City College of San Francisco is out to prove that even a behemoth can be nimble when being chased by a predator. Late Thursday afternoon, the California Community Colleges Board of Governors approved CCSF’s voluntary request for a special trustee to help the country’s largest community college hold on to its accreditation. The
application is online, the deadline to apply is Tuesday, October 9, and interviews begin next week. Acting Chancellor Erik Skinner wants the job filled by the end of this month.
The qualifications call for heavy lifting with a light touch. Unlike the state-appointed overseer who’ll soon be taking control of the Inglewood Unified School District, City College’s special trustee will not commandeer control from the local board of trustees. The position is vested with some power. It’s called Stay and Rescind authority, and it allows the special trustee to block or veto any decision made by the local board of trustees that’s inconsistent with the school’s recovery plan, such as voting for salary increases.
Skinner described the special trustee as “kind of a tweener,” saying that success or failure depends on developing a cooperative relationship between the special trustee and CCSF’s Board of Trustees. “It depends on having a special trustee with the right combination of knowledge, strength, and interpersonal skills to cooperate well with the board.”
It worked well at Solano and Lassen Community Colleges, which, like City College, were at one time placed on “show cause,” the most severe finding by the Accrediting Commission for Community and Junior Colleges (ACCJC). College of the Redwoods, also on the “show cause” list, hired a special trustee in August for $10,000 per month.
The local college districts bear the cost of the special trustee, which can vary depending such factors as how much work there is to do. A full-timer will earn about as much as a community college president or top administrator, somewhere in the range of $120,000 to $190,000. City College has a long to-do list.
Financially, it faces insolvency. A review of finances by the independent Fiscal Crisis and Management Assistance Team, known as FCMAT, found that if nothing changes, the college will be in the red by $2.5 million to $27.8 million within two years. “The fiscal issues are significant, severe, and I think anything you read in the report is not exaggerated,” FCMAT’s CEO Joel Montero told the Board of Governors yesterday. “I can’t think of any other term than scary.”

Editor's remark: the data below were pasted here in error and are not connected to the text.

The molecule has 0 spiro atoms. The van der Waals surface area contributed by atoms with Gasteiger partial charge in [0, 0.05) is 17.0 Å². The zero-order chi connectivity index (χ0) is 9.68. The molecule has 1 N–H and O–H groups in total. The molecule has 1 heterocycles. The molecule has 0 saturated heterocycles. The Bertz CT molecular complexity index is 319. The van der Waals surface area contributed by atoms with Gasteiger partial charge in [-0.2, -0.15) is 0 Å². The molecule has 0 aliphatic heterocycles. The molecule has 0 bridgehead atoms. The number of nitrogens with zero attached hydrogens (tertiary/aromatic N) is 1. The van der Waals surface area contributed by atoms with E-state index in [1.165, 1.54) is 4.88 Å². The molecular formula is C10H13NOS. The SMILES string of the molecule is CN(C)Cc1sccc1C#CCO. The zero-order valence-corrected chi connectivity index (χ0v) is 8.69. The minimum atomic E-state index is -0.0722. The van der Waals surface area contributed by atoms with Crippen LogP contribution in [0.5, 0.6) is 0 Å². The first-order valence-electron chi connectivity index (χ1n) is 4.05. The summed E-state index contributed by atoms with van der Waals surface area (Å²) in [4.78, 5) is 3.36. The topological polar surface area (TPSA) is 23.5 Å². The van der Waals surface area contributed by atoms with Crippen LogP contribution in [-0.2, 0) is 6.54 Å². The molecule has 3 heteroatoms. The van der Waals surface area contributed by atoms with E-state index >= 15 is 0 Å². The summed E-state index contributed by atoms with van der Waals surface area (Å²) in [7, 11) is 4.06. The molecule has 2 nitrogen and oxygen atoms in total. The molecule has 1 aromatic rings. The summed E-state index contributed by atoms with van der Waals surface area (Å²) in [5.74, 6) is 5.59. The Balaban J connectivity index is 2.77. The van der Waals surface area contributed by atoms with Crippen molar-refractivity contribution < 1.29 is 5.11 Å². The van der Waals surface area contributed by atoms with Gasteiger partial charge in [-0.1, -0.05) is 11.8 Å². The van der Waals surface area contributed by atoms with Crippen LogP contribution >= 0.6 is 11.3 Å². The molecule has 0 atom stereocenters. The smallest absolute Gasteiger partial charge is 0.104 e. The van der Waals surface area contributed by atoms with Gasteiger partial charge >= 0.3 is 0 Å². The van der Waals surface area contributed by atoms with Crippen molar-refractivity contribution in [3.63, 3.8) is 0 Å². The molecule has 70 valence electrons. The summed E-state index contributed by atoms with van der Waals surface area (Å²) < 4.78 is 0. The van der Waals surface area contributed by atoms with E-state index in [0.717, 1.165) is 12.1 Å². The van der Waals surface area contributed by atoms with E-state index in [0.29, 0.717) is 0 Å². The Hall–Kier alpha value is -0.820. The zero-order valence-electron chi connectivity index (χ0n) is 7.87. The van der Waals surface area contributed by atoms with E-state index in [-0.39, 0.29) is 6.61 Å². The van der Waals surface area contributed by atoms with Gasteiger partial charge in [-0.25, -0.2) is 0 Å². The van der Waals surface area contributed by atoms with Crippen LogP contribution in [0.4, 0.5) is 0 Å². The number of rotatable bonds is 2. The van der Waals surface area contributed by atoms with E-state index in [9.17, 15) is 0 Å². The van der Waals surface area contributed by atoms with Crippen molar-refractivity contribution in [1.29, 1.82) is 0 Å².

Money troubles aren’t everything, however, and the accrediting commission report attests to that. As EdSource Today has reported, the commission cited CCSF for problems with its data system, for having inefficient decision-making processes, for paying benefits to part-time faculty and staff that far outweigh any other community colleges, and for having a weak system for ensuring that students are learning and succeeding.
Voluntarily requesting a special trustee to provide oversight and advice is a step in the right direction, said ACCJC president Barbara Beno. City College has until October 15 to present its improvement plan to the commission, and must have implemented the plan by March. “Those verb tenses are important,” said Beno. “We’re looking at the concrete actions taken by a district. An accredited college meets standards, it’s not trying, it’s not in the process, it meets standards.”
Faculty members are encouraged by the Board’s decision to bring in an expert, even though the Academic Senate didn’t take an official position on it. “Given the circumstances, clearly it looks like that was a good decision to make,” said Karen Saginor, a librarian and president of the Academic Senate. She’s looking forward to getting a fresh perspective from someone on the outside, but hopes the person isn’t too far out.
“It would be good to have somebody who is familiar with the problems of large urban campuses,” Saginor said. “Some of the issues that we face have to do with who our students are and the kinds of complexity our students face.”
There hasn’t been a plethora of candidates, however. Up to now, Thomas Henry, former head of FCMAT, has been the special trustee of choice. Skinner said the pool of applicants is growing, partly because of strong recruitment amid concerns that more community colleges may need help staying afloat if Proposition 30, Gov. Jerry Brown’s tax measure to fund education, fails.
“Candidly, I think we’re mindful of the fact that given tight budgets there may be a need for even more special trustees in the future,” said Skinner. “And so as we go through this recruitment process we are definitely keeping a list of the qualified individuals.”